Competing blockchain founders share goals, problems and technologies

Permissionless: Ethan Buchman, Anatoly Yakovenko, Ben Jones share perspectives on blockchain technology “convergence”


Lightspring/Shutterstock modified by Blockworks


The idea that many of the most important blockchain technologies at the bleeding edge today point to a future of scaling that blurs the lines between ecosystems is a key theme of this year’s Permissionless II conference.

Showcasing this budding narrative on the main stage in Austin, the co-founders of Cosmos, Solana and Ethereum’s Optimism rollup discussed whether blockchains are heading for a “convergent evolution.”

Ethan Buchman, who co-founded early Cosmos development company Tendermint, Inc. with Jae Kwon in 2014, identified Cosmos’ core values as “sovereignty and interoperability.”

Responding to a question on the Cosmos “endgame” from Blockworks co-founder Michael Ippoloito, Buchman started out with a quip: “Solana and Optimism are two of my favorite Cosmos chains.”

Cosmos technology for consensus and interoperability — its key strengths — in the form of Tendermint/CometBFT consensus and IBC, have been adopted outside of the core network of app-chains, and Buchman is eager to see further expansion of the standards he champions.

“The vision for Cosmos has always been to enable new kinds of tools of political-economic expression, to allow communities to take more control — more sovereignty — over their digital lives and monetary lives,” he said.

Anatoly Yakovenko said he views Solana as the best option for achieving his own vision of blockchain utility — combatting information asymmetry — but he remains open-minded about the future applicability of superficially competing technologies.

The goal is to make a system that is “fair, open and fast,” and one for which those properties are “guaranteed for as many participants around the world as possible,” Yakovenko said.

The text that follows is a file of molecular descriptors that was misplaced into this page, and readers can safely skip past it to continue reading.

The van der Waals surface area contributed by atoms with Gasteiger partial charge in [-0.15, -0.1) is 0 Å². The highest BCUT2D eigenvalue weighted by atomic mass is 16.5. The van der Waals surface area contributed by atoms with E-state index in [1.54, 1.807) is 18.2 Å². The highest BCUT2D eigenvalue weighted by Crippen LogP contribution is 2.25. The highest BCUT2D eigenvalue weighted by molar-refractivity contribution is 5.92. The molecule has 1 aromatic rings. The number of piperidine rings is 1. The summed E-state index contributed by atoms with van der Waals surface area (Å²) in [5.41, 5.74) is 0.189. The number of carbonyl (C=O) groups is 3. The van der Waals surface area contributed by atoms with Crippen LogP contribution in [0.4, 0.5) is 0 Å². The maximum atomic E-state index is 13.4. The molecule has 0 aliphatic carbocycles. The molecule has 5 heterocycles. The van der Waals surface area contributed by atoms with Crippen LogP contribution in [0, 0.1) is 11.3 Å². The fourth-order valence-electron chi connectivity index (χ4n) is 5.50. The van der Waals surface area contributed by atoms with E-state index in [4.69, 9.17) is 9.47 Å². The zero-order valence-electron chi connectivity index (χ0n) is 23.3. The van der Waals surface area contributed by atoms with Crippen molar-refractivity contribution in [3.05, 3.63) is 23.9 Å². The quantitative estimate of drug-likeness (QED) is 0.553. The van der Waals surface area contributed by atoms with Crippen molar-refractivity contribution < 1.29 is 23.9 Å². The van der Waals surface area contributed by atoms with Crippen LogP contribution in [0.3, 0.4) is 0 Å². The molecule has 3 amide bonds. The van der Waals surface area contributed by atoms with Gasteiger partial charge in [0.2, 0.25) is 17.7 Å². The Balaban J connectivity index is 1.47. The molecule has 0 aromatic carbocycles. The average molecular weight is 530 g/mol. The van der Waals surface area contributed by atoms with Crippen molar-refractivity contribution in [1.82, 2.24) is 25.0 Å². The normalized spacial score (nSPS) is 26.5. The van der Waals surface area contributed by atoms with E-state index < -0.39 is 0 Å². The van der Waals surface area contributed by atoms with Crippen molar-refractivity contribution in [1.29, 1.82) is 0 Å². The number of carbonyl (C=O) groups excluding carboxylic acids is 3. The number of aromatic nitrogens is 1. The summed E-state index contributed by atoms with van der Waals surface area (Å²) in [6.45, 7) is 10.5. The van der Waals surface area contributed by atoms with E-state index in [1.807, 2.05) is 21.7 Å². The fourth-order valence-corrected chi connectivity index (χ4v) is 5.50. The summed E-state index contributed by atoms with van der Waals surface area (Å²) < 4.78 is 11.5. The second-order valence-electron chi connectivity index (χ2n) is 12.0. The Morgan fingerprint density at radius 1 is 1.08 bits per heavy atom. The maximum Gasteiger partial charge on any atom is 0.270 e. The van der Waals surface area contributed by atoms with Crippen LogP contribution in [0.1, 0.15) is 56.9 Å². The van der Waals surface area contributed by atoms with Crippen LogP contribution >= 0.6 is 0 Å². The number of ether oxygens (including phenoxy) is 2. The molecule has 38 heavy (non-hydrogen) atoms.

“That’s really the end game, how it’s implemented is almost like, ‘whatever,’ — these are a bunch of engineers, and Solana is one design,” he said. “If tomorrow we come up with a better design that’s based on a mixture of Optimism, Cosmos and Danksharding, we should do that.”

Optimism’s Ben Jones said the common goal is scalable blockchains, noting there may be many different technological paths to achieve it. 

For him, it’s important to recognize that the most prevalent use cases today — financial applications — are “only the starting point,” and the grander long-term goal is “taking back the internet.”

Current applications are a reflection of the constraints of scaling today, Jones said.

“Once we have the environment in which those chains do scale, there’s a vast swath of internet infrastructure from social media to gaming to everything else that we also need to take back and put in the hands of the people — because the internet as a whole, at the present moment, has basically been captured and placed in the hands of a few,” he said.

The panel rallied around the sentiment that the notion of “convergence” is centered in the idea of surmounting the fundamental constraints facing blockchains. That process is already well underway, they agreed.

Solana’s approach is to count on Moore’s law and the ever-expanding power of computing technology to ensure that apps can benefit from concurrent execution far into the future.

“It may be that 20 years from now…Solana is running on a router in your home,” Yakovenko said. But already, he argued, the network has achieved “the floor level of decentralization,” putting it on a path to equal that of the Bitcoin and Ethereum networks.

Some trade-offs remain inevitable, Jones said. Ethereum’s rollup-centric roadmap is focused on “pushing innovation to the edges.”

“It’s no longer the case that Ethereum, as a whole, has to change much,” he said, in order to continue to scale and innovate.

Read more: Launching a bunch of layer-2’s is not a viable solution to blockchain scaling, says Solana’s Yakovenko

Jones and Buchman each highlighted the goal of extending the security of blockspace on an established chain to dapp developers — Ethereum’s mainnet in the case of Optimism and the Cosmos Hub for Cosmos chains, thanks to replicated security.

The panel noted that execution environments such as the virtual machine and choice of programming language are becoming increasingly flexible across the landscape.

Cosmos will have the option to run a Solana virtual machine, Buchman said, and Jones concurred that he expects to see the Cosmos SDK being applicable to Optimism’s OP stack in the future.

Buchman said for any dapp, all roads eventually will lead to an app-chain. He cited trading platform dYdX, which is moving from a StarkEx rollup on Ethereum to its own sovereign Cosmos chain, as an example.

His advice to a budding entrepreneur? “Start on Solana and once you hit the limits of what you can do there — before Anatoly figures out how to scale it for you — then you transition off onto your own Cosmos chain.”

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